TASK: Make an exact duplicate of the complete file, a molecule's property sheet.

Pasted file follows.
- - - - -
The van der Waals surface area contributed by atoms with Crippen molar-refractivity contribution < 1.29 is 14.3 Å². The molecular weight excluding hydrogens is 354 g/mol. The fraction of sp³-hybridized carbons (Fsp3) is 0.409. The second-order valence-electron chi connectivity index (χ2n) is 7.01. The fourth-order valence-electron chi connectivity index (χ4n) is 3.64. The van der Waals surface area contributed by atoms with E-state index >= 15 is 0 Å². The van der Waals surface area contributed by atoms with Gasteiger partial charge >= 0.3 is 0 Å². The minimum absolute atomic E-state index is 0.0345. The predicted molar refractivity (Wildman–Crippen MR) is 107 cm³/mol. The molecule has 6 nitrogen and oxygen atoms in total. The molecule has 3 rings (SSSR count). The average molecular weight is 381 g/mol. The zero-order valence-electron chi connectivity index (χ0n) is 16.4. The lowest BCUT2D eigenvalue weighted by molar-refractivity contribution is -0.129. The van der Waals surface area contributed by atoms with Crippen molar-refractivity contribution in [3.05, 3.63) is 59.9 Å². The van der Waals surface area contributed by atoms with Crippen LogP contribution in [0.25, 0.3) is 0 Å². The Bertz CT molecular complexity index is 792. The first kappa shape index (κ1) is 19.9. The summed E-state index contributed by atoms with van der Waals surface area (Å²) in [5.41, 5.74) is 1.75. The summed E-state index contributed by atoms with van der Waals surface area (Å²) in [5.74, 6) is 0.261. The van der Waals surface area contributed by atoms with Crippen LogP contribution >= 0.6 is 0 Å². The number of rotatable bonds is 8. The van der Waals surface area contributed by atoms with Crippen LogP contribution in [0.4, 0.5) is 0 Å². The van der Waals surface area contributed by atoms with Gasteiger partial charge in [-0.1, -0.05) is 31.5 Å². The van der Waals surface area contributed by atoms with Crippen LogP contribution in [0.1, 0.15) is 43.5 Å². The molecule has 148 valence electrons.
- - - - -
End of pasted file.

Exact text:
The van der Waals surface area contributed by atoms with Crippen molar-refractivity contribution < 1.29 is 14.3 Å². The molecular weight excluding hydrogens is 354 g/mol. The fraction of sp³-hybridized carbons (Fsp3) is 0.409. The second-order valence-electron chi connectivity index (χ2n) is 7.01. The fourth-order valence-electron chi connectivity index (χ4n) is 3.64. The van der Waals surface area contributed by atoms with E-state index >= 15 is 0 Å². The van der Waals surface area contributed by atoms with Gasteiger partial charge >= 0.3 is 0 Å². The minimum absolute atomic E-state index is 0.0345. The predicted molar refractivity (Wildman–Crippen MR) is 107 cm³/mol. The molecule has 6 nitrogen and oxygen atoms in total. The molecule has 3 rings (SSSR count). The average molecular weight is 381 g/mol. The zero-order valence-electron chi connectivity index (χ0n) is 16.4. The lowest BCUT2D eigenvalue weighted by molar-refractivity contribution is -0.129. The van der Waals surface area contributed by atoms with Crippen molar-refractivity contribution in [3.05, 3.63) is 59.9 Å². The van der Waals surface area contributed by atoms with Crippen LogP contribution in [0.25, 0.3) is 0 Å². The Bertz CT molecular complexity index is 792. The first kappa shape index (κ1) is 19.9. The summed E-state index contributed by atoms with van der Waals surface area (Å²) in [5.41, 5.74) is 1.75. The summed E-state index contributed by atoms with van der Waals surface area (Å²) in [5.74, 6) is 0.261. The van der Waals surface area contributed by atoms with Crippen LogP contribution >= 0.6 is 0 Å². The number of rotatable bonds is 8. The van der Waals surface area contributed by atoms with Crippen LogP contribution in [0.4, 0.5) is 0 Å². The van der Waals surface area contributed by atoms with Gasteiger partial charge in [-0.1, -0.05) is 31.5 Å². The van der Waals surface area contributed by atoms with Crippen LogP contribution in [0.1, 0.15) is 43.5 Å². The molecule has 148 valence electrons.